10 Themes To Focus On When Teaching Yoga
Sometimes, at the beginning of class, teachers will ask their students to “set an intention for your practice.” But as a teacher, do you set an intention for your teaching?
An intention for teaching is more like a theme. It could speak to a physical focus or a mental one, and it may be something you speak to or could be something that you integrate as part of the sequence without necessarily telling the class. Whatever it is, it’s a way for you to focus yourself and put some thought, care and preparation into how you want the class to go.
Here are some suggested themes:
This could be emphasized by staying with essential, basic poses and focusing on the alignment, along with calling attention to the straight lines present in each pose. Props can be used to create a physical experience of steadiness as well as comments about how the foundation we create in poses can create a sense of steadiness in our lives.
2. Opening/External rotation
Poses that emphasize external rotation through the hips and shoulders illustrate this theme on a physical level, while speaking to the expansion one feels when in these kinds of postures brings the theme to a higher level. These poses can also bring students into the opposite direction (opening the chest versus hunching) than they are for most of the day and bring on very powerful feelings and sensations.
These poses can bring up a great deal of frustration for students as they fall out of a pose. Offering this as a theme allows you to challenge their sense of balance, helps them develop stronger legs and also examine how these poses push their buttons.
You may choose to go into class with the intention to explain something in more detail. It could be something that's done all the time in class and you want to be sure students understand the alignment. An example of this would be the proper way to move from high to low pushup. This theme speaks to the student’s ability to stay open to learning, even if they think they already know how to do the pose. Testing their ability to be a “beginner” is part of sharing how “beginner’s mind” is critical to being present and open as a yoga student.
Presenting poses that are more restorative in nature gives the students a chance to slow down and notice how their bodies feel. In the warm summer months, this can have a cooling effect. Even if you teach heated classes, you can use a slightly slower pace to create a more restful feel to the practice. Speak to creating a strong foundation, working from the “center, out,” and encouraging students to rest when they need to.
Focusing the practice on twists, both in standing postures as well as those on the floor, can be a tremendous release. Using this as a theme allows you the chance to speak to how the breath fuels the twist, and how twists aid digestion and strengthen the core. The physical movement of twisting brings up the idea of relieving stress and getting rid of what the body doesn't need.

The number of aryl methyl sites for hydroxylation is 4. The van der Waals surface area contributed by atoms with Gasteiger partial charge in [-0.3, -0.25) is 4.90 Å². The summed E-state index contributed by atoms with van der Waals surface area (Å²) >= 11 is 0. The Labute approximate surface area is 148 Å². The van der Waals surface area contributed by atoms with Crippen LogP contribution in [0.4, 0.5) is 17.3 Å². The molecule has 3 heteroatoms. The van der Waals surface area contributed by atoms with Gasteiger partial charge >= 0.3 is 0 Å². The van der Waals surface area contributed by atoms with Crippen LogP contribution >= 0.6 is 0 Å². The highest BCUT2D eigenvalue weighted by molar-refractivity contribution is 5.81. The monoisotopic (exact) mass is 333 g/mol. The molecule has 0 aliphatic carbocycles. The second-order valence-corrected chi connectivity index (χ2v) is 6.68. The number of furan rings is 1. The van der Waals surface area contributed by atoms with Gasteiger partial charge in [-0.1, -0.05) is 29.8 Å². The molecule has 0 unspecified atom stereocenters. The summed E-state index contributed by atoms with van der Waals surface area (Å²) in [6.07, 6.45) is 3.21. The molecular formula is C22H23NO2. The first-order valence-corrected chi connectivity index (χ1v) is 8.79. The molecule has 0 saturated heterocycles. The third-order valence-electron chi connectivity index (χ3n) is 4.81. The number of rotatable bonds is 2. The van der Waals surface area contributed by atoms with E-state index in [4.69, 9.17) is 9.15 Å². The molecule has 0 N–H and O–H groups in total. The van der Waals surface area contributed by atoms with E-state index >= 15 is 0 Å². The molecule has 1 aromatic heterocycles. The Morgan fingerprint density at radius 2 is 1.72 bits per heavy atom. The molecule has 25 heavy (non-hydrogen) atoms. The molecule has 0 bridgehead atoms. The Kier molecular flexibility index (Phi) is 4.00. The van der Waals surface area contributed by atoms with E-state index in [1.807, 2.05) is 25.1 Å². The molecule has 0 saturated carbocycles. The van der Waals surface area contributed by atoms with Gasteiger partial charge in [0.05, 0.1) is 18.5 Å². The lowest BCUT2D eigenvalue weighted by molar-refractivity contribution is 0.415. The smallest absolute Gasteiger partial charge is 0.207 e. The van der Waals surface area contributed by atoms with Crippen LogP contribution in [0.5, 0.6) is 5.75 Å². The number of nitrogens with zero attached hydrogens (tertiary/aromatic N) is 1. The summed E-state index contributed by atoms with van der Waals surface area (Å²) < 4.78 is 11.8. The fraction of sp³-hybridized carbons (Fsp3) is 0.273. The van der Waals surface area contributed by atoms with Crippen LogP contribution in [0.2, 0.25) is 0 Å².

Starting class with a seated meditation will allow this theme to work its way nicely into the class. You can support the idea of creating a meditative space by sticking to an essential sequence and keeping your verbal instruction focused, brief but effective. This theme works well when people seem to be very stressed, you have a restorative class or something has happened in the local, regional or national arena that is creating stress and pain for the public.
Focusing on poses to strengthen can give people a feeling of accomplishment and stability. Including poses like Warrior 1 and 2, Side Plank, Crow and Half Moon, as well as including abdominal work, can help your students build strength and stamina. Speaking to their sense of “inner strength” can help them to acknowledge that they may be stronger than they think.
9. Holding/Working with resistance
While this can be a tough theme to bring into class and stay committed to as a teacher, it can be a great way to challenge your students to relax in their bodies while receiving strong feedback at the same time. This theme would work well in a restorative class but can also work in a flow class if you hold the poses towards the end of class longer and focus on hip openers.
10. Listening to intuition
This theme is wonderful for encouraging people to listen to their own sense of what works for them in each pose. You could bring this up as a theme by speaking to it at the beginning of class. You could use very essential instruction to give students’ ample space and room to move into each pose on their own. Once you’ve taught one or two Sun Salutation A’s and B’s, allow students to move through the sequences on their own as this is a great way to have them listen to their breath and their own inner guidance.
Regardless of the theme you chose, take a few minutes before each class to set one. You may decide to forgo it once you assess the level of the students in class or perhaps the energetic vibe in the room (or in your gut) tells you it’s not a good fit for that particular class. Working with these themes can give you an additional challenge as a teacher and can bring a richness and variability to the your classes.
Karen Fabian is the Founder of Bare Bones Yoga. She is an ERYT and Certified Baptiste Teacher and has been teaching since 2002.
Karen teaches in studios, schools, training centers and businesses in Boston. She teaches anatomy for yoga teachers in a variety of teacher training programs. She also has a teacher mentorship program and writes for a variety of yoga related websites. She self-published her first book, "Stretched: Build Your Yoga Business, Grow Your Teaching Techniques," in July, 2014. Her book, DVD and schedule are all available on www.amazon.com.